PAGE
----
Since there has been a lag between this post and my last bike tour post (due to the Tour de France postings), I decided to do some consolidation.
Day 5 was a day off in Pagosa Springs. The morning included a short hike and in the early afternoon a couple of us did a short and easy spin to keep our legs loose. One big find on this day was a store that sells poop.
Those of you familiar with the infamous Turd Trophy know how fond I am of lacquered poop. As it turns out, I’m not the only one that knows the value of these shiny treasures.
The store front is located just outside of Pagosa Springs. I didn’t get a chance to go into the store to find out if I should consider a second business of turd ornament manufacturing. Maybe I’ll stop in next time.
Day 6 of the tour was from Pagosa Springs to Monte Vista, with Wolf Creek Pass featured as the big climb of the day. In the photo below, I’m climbing the pass and you can see the “Runaway Truck Ramp” behind me. For those unfamiliar with steep mountain passes, when a big truck misses a gear or loses its brakes there is an uphill ramp made of deep gravel. The semi truck is to drive into the gravel and uphill rather than careening to an accident somewhere downhill. I’ve see the deep tracks in those ramps and can’t imagine how scary it would be to be out of control and heading toward one of those ramps.
Since we did seem to have the tour-de-wind this year, Day 6 didn’t disappoint with more winds heading into Monte Vista. Our regular Sunday ride group worked well and it turned out to be fun.
It was a 72-mile day, 4:05 ride time (17.5 mph avg), 5:12 “out” time, 3,911 feet of climbing.
Day 7 was the final march to the finish line. We rode from just outside Center to Gunnison, Colorado. Due to lodging differences and an early start to begin driving home, there were only three of us riding together today. (Todd Singiser, me and Bruce Runnels in the photo below on one of our last stops.)
The final day for us was 94.4 miles, 5:20 ride time (17.7 mph avg), “out” time of 6:05 and 3271 feet of climbing.
In the next post I’ll do a summary chart for you and explain how this week of fun is a big boost to fitness.
On day four of the tour we deserved an easy day after day three.
Before I launch into describing day four, I have to tell you that there are many options for lodging during the Bicycle Tour of Colorado. There is the outdoor camping option for hard cores. This means the tour company lugs your bags (limited size, number and weight) and you set up your tent at the end of each day’s ride.
There is an option where someone else sets up a tent for you. If you don’t want to risk sleeping in rain or wind, there is an indoor camping option. That means the tour home base each night is at a big facility (usually a school) and you get to sleep with about 400 of your closest friends on a gymnasium floor.
There is a tour-based hotel option. That means a tour company reserves rooms for you, moves your baggage from location to location and you get to sleep in a real bed each night.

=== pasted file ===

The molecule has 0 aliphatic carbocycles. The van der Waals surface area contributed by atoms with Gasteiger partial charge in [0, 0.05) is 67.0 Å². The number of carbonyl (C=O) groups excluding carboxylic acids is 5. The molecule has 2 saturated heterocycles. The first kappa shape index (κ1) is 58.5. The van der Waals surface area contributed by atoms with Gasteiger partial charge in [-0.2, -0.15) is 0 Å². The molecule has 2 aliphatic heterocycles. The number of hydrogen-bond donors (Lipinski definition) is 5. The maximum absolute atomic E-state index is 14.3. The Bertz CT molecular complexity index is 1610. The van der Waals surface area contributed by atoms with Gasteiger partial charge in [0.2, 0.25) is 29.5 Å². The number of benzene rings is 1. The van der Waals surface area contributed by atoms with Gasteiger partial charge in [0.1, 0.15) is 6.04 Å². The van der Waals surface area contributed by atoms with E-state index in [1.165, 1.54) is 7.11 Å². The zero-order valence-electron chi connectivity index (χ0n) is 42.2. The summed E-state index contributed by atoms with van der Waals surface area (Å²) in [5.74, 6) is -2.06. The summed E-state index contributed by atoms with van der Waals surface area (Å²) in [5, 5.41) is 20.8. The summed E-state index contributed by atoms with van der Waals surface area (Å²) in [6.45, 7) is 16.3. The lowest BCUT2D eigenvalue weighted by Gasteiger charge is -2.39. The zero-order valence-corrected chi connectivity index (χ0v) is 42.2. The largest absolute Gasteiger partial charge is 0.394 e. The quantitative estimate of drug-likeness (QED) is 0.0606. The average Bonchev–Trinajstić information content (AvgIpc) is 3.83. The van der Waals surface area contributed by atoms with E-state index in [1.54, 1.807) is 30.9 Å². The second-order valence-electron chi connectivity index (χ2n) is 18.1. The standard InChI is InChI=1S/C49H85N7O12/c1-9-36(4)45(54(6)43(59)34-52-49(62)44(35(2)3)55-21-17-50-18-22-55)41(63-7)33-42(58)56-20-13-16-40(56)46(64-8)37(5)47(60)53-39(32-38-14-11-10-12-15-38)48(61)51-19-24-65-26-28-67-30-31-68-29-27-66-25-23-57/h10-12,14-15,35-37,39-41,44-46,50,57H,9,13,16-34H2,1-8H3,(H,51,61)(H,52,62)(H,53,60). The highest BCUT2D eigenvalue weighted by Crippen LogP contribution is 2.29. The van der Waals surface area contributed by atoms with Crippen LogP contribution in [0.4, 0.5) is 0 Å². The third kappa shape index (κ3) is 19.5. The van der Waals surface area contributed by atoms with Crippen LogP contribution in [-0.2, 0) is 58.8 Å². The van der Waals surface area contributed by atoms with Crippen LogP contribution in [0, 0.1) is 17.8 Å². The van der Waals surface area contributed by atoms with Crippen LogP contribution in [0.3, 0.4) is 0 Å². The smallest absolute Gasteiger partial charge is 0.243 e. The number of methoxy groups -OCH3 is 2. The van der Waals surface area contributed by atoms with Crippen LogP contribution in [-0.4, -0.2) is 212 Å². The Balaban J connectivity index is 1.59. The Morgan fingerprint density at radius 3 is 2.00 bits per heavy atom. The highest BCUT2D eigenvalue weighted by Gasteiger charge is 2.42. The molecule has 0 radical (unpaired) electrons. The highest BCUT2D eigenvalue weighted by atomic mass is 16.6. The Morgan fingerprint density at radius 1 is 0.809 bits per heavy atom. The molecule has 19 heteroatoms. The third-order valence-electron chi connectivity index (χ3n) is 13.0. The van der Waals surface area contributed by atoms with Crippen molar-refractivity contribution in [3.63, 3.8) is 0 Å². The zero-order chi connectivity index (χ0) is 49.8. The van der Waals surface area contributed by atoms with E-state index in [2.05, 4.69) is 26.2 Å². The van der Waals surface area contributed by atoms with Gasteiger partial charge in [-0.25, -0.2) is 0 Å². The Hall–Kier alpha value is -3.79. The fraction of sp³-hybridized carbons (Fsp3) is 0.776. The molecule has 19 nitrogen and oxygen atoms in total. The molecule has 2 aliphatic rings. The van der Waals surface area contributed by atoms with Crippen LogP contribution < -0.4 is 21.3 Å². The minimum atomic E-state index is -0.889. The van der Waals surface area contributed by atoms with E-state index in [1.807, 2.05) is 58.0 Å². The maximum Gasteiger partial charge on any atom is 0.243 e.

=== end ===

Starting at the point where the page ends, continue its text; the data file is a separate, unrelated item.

Finally, there is the VIP option. This means someone you know transports your stuff from hotel to hotel and is usually within 10 miles of you on any given day. This person takes your warm clothing before a climb and gives it back to you at the top of the climb. They have cold drinks, including Coke, whenever you please. There is food in the cooler, a dog that greets you at each stop and critically important – a French press in the car for good, really good, coffee each morning.
Three of us selected the VIP option.
We had the luxury of Del (my husband) and support dog (Meeka) taking care of us. This is a huge benefit.
(Todd, Bruce, me, Del, Meeka)
During the tour week, we tried to optimize our benefits by selecting days to ride fast, and some to ride easy. Today was an easy day for three of us. Three other people that we often rode with during the tour had their heads down, riding fast, foaming at the mouth and they completely missed the “Welcome to Colorado” sign. They argued there was no sign. Hmmmmmm….
We enjoyed the ride at a toodle (easy) pace. At the end of the day, several of us went to dinner to celebrate my birthday. The dinner fun was a nice addition to the tour.
No, I get by with a little help from my friends Mm, I get high with a little help from my friends Mm, gonna try with a little help from my friends
Joe Cocker – “With a Little Help from My Friends
We stayed at the Fireside Inn Cabins in Pagosa Springs. This was our favorite lodging for the entire trip. The cabins are set next to the San Juan River and offer quality, comfortable lodging for humans, dogs and livestock.
Today’s stats: Ride time 2:50, Out time 4:00, 51.33 miles, 2241 ft ascending, 17.1 mph
Looking forward to a day off tomorrow; but we did ride some.